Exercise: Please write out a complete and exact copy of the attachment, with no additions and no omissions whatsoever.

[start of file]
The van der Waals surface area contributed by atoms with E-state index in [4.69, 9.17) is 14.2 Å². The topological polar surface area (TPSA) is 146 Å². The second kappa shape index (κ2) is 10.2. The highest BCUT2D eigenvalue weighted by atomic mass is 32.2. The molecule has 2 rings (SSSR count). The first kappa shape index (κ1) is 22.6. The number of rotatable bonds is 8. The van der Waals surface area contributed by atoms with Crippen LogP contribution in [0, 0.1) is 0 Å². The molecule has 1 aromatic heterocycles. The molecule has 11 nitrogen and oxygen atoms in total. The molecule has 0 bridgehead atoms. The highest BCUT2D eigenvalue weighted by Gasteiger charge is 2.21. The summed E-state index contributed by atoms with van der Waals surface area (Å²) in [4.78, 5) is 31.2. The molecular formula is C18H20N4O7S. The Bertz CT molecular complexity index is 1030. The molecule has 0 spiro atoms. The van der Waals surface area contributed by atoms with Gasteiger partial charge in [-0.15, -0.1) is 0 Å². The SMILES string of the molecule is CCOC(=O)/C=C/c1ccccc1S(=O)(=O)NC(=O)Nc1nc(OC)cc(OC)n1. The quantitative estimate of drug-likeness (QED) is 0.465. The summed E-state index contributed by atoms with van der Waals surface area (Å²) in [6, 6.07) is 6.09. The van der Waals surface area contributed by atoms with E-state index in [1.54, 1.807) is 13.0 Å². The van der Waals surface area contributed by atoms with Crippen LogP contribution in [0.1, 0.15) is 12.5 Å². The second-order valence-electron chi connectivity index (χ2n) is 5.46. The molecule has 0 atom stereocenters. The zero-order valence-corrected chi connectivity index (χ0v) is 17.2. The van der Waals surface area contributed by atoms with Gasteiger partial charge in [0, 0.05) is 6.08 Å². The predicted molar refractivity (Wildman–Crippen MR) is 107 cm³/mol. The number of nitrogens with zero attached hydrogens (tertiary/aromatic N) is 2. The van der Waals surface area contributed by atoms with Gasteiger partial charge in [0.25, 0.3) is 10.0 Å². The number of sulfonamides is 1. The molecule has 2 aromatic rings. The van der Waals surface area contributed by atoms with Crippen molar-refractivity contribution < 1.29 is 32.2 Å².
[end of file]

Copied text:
The van der Waals surface area contributed by atoms with E-state index in [4.69, 9.17) is 14.2 Å². The topological polar surface area (TPSA) is 146 Å². The second kappa shape index (κ2) is 10.2. The highest BCUT2D eigenvalue weighted by atomic mass is 32.2. The molecule has 2 rings (SSSR count). The first kappa shape index (κ1) is 22.6. The number of rotatable bonds is 8. The van der Waals surface area contributed by atoms with Crippen LogP contribution in [0, 0.1) is 0 Å². The molecule has 1 aromatic heterocycles. The molecule has 11 nitrogen and oxygen atoms in total. The molecule has 0 bridgehead atoms. The highest BCUT2D eigenvalue weighted by Gasteiger charge is 2.21. The summed E-state index contributed by atoms with van der Waals surface area (Å²) in [4.78, 5) is 31.2. The molecular formula is C18H20N4O7S. The Bertz CT molecular complexity index is 1030. The molecule has 0 spiro atoms. The van der Waals surface area contributed by atoms with Gasteiger partial charge in [-0.15, -0.1) is 0 Å². The SMILES string of the molecule is CCOC(=O)/C=C/c1ccccc1S(=O)(=O)NC(=O)Nc1nc(OC)cc(OC)n1. The quantitative estimate of drug-likeness (QED) is 0.465. The summed E-state index contributed by atoms with van der Waals surface area (Å²) in [6, 6.07) is 6.09. The van der Waals surface area contributed by atoms with E-state index in [1.54, 1.807) is 13.0 Å². The van der Waals surface area contributed by atoms with Crippen LogP contribution in [0.1, 0.15) is 12.5 Å². The second-order valence-electron chi connectivity index (χ2n) is 5.46. The molecule has 0 atom stereocenters. The zero-order valence-corrected chi connectivity index (χ0v) is 17.2. The van der Waals surface area contributed by atoms with Gasteiger partial charge in [0, 0.05) is 6.08 Å². The predicted molar refractivity (Wildman–Crippen MR) is 107 cm³/mol. The number of nitrogens with zero attached hydrogens (tertiary/aromatic N) is 2. The van der Waals surface area contributed by atoms with Gasteiger partial charge in [0.25, 0.3) is 10.0 Å². The number of sulfonamides is 1. The molecule has 2 aromatic rings. The van der Waals surface area contributed by atoms with Crippen molar-refractivity contribution < 1.29 is 32.2 Å².